Kyveli Anastasiadi's perfomance-driven film explores architecture through dance

'Architecture turns into a choreography,' states Kyveli Anastasiadi on her recent Occupying Momentum exhibition from the Venice Biennale. Using three cameras to understand the site, Anastasiadi creates a series of experiential observations translated into locomotion. Though on a broader scale, architecture does not necessarily need to be translated into choreography as architecture and choreography are inherently linked.

A long lineage can be traced from Occupying Momentum and other similar contemporary pieces, even if the performance artist aspect is relatively recent. (Some of the matriarchs of this field are still performing, such as Marina Abramovic’s 512 Hours at the Serpentine Gallery.) These artists construct social and political spaces using the human body to articulate parameters, but not without an architectural origin story.

Many of the great architects of modernism worked with an almost identical set of principles as choreography: Frank Lloyd Wright, Adolf Loos, or Richard Neutra (and this list could grow virtually ad infinitum), crafted stage sets carefully and eloquently directed the repetitive movements of daily life. Similarly one cannot look at the work of Martha Graham, Isadora Duncan, or Alvin Ailey without appreciating the way modern dance demarcates and morphs the space flowing around and occupied by the body. Modern Dance and Architecture, tied together by the notion of perpetual movement.

Architecture and dance are separate disciplines really only as variation on a medium. They are inverses of the same obsession: space either from the point-of-view of the object or that of the subject. The performative nature of architecture is activated when human form inhabits it, using the body as a tool for measurement.

While Kyveli Anastasiadi is exploring this relationship, she is not the only one. ORLAN, a theatrical French artist has used her body as canvas throughout her oeuvre. In recent years, she has made productions of determining public space with her height as the unit of measure. Dance Works, a recent show in Spitalfields’ Raven Row, exhibited performances choreographed by Yvonne Rainer in which an ‘ordinary’ movement and ‘natural’ performance inspired a new kind of connection to the audience and the space.

Rainer danced with Trisha Brown at the Judson Dance Studio in New York City during the 1960s and 70s when post-modern dance was born. Brown (who collaborated with Rauschenberg among other emerging artists in New York) was named by Rainer to have developed a true style, which Rainer herself never had. And to Brown’s credit, the Judson collaborative has been largely referenced as of late.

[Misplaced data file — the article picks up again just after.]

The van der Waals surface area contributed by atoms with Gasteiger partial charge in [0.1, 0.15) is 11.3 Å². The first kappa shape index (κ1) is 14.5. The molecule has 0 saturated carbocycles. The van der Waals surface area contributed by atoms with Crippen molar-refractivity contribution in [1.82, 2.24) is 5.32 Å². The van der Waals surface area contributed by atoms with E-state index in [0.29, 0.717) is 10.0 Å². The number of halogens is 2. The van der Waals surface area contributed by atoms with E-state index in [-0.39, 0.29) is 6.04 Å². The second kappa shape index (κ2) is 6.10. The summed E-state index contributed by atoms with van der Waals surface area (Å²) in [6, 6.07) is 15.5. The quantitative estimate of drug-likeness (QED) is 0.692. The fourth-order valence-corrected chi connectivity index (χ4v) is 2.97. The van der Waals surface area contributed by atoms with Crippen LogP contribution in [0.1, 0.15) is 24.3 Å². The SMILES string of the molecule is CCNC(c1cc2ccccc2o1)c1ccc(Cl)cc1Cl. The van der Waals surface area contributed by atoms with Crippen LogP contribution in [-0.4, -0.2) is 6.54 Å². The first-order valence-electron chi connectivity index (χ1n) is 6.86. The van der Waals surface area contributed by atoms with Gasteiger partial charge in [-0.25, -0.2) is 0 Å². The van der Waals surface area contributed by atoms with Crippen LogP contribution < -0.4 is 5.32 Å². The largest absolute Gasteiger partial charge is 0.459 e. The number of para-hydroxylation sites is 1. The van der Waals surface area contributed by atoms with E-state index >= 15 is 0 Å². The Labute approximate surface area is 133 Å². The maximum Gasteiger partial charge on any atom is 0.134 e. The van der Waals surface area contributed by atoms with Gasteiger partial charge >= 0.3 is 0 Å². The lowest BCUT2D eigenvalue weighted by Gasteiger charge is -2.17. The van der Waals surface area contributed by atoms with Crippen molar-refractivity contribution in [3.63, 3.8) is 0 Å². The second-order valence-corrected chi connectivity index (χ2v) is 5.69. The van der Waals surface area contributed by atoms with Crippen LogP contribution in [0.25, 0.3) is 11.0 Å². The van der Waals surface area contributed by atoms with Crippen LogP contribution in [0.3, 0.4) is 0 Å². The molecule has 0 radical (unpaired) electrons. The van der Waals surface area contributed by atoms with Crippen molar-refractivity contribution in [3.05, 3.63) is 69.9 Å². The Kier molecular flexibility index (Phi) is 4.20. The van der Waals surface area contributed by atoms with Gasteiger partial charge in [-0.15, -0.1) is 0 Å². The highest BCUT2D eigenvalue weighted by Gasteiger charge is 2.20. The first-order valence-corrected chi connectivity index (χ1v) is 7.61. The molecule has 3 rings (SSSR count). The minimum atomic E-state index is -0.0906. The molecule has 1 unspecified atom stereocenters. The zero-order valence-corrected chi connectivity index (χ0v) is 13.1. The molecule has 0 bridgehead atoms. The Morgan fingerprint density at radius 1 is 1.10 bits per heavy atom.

For example, Anahita Razmi, a dancer and choreographer working predominantly in Germany, restaged Trisha Brown’s Roof Piece on the rooftops of Tehran. Razmi was intent on creating a political space in the aftermath of the 2009 elections riots in Iran. Though she insists that her work is always original, she never claims to work from a blank canvas. Razmi appropriates previous performances often with a distinct flair for the architectural. Her proposals have also been known to call on Jean-Claude and Christo’s who inspired her proposal for wrapping the Azadi Tower as well as 27 seconds of footage of a White Wall which was re-filmed by Iranian revolutionary guards in 2007 after she was caught filming there.

This motley crew of body architects have a remarkable ability to adapt to and reflect on the climate in a constantly changing society: reaching further with Anastasiadi and Razmi’s recent work. Their choreography, though is about interpreting the architecture as much as the architecture interprets their place within it. Yet it may be the dancer’s advantage that their medium has the power to change instantaneously, with a gesture, where construction’s gestures are often literally set in stone.

The ongoing bond between body and building is integral, despite their thin separation as art forms, one perhaps architects should remember. People understand places as they relate to their bodies. However there are post-modern cities built entirely out of proportion with urban planners attempting to accommodate for bursting populations by removing the individual from the equation. The only inherent unit of measure that exists in the mind is the perception of how a body fits into space. So these dancers, choreographers, and performance artists have it right; they are communicating with their audience at a 1:1 scale encouraging us to engage the performance. If dance and architecture are intrinsically linked then perhaps architects start to think more like dancers, rather than the other way around.

 

Video by Kyveli Anastasiadi

Text by Lindsey Stamps